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A photograph of different pieces of printed paper on the wall as part of Cally Spooner's exhibition "Dead Time." A photograph of different pieces of printed paper on the wall as part of Cally Spooner's exhibition "Dead Time."

Cally Spooner: DEAD TIME



At the center of Cally Spooner’s DEAD TIME is a 63-page score of the same title, which consists of drawings, photos, captions of her recent work, and fan mail, both borrowed and self-authored. The score is hosted on the front of a 49-foot-long wall, whose smooth surface is typical of a contemporary art gallery. Yet the rear of the wall is raw and unfinished, like a vacant backstage.

Each day this wall becomes the scenography for a live performance of the score, enacted by living, prerecorded, and inanimate elements. These include a dancer who attempts to repair her body and prolong time; an actor who strives for anatomical perfection only to stagnate; a narrator who ruminates on failing nervous systems, financial centers; and a celebrity under attack because of #MeToo shame. Disembodied voices call out “Mother” repeatedly, while Ivanka Trump narrates her capacity to “architect” her life, work, and children. Alongside, there is the sound of the dancer, sniffling and gasping, as she’s suffering from a head cold. A cellist plays to the tune of shame, repeating a Netflix theme song, and a stainless-steel drinking fountain runs perpetually. Disconnected from a public water line and recirculating its own supply of overly chlorinated, poisonous water, the fountain is cleaning itself to death. Each of these elements, drawn out from the score, occurs in the gallery according to its own duration, repertoire, and speed. Once a day, for an hour, all the elements collide.

Photograph of a performer leaping across the floor as part of Cally Spooner's "Dead Time."

Performers in Cally Spooner’s Dead Time at the Art Institute of Chicago, 2019.

At once an installation, an instruction, and a live performance, DEAD TIME takes its name from the cinematic technique temps morts (lit. “dead time”), in which the camera is left running to film unplanned and unscripted occurrences. These seemingly “dead” moments may, in fact, be vibrating with life. Living and nonliving elements overlap and entangle, dancers collapse into inertia, repetitive and monotonous sounds penetrate the space, overlooked details become legible, scenes are inactive and empty, yet captivating. Here, hidden and disavowed temporalities arrive, providing an alternative to how neoliberalism and corporate capitalism aim to manage, monetize, and control all life, which DEAD TIME as a whole reflects on, stages, and resists.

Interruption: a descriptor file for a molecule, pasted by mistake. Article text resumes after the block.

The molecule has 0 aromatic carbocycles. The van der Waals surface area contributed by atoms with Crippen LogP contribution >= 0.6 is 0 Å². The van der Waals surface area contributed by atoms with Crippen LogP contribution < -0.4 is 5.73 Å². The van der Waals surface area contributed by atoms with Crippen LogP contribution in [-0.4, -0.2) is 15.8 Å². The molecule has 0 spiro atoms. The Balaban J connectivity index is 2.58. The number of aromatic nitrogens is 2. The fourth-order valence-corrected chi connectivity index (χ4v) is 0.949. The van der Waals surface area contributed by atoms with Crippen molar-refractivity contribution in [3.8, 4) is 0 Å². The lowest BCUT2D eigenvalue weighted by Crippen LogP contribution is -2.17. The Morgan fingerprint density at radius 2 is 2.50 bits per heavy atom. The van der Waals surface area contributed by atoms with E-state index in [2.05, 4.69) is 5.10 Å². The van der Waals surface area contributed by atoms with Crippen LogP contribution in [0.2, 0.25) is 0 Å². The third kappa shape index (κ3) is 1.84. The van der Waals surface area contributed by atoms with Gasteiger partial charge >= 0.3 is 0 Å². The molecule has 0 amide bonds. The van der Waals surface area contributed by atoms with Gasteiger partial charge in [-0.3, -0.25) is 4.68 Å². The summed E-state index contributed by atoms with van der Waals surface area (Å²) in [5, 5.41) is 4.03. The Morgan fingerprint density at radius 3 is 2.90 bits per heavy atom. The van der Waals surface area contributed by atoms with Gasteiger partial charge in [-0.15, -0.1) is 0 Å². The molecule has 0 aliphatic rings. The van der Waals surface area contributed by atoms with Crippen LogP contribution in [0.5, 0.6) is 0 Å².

From April 22 through April 28, performances will occur daily 3:30–4:30, with one additional performance on Thursday, April 25, 6:30–7:30. Space is limited for these performances, and registration is required.

DEAD TIME is the second installment of Iterations, a series of new performance commissions at the Art Institute of Chicago. Iterations is made possible through the generous support of the Society of Contemporary Art. DEAD TIME is commissioned by the Art Institute of Chicago in partnership with the Swiss Institute, New York, and the Centre National de la Danse, Paris.

A photograph of a musician and a dancer performing in Cally Spooner's "Dead Time."

Performers in Cally Spooner’s Dead Time at the Art Institute of Chicago, 2019.

Artists’ and Performers’ Biographies

Through installations, writing, and performance, Cally Spooner stages absurdist replays of the political, economic, and media rhetoric of our time to reflect on the patriarchal order that controls it. In doing so, she reveals the ways in which contemporary subjectivity and the human body are subject to continuous changes dictated by technological and economic conditions. Her exhibitions and performances are anchored to feminist philosophical processes which physically, acoustically, and conceptually incorporate duration, erosion, maintenance, rehearsal, and collapse as practices of resistance. These strategies are adopted in opposition to sudden fluctuations in global markets, to the unstoppable flow of digital data, and to the imperative demand for performance and productivity.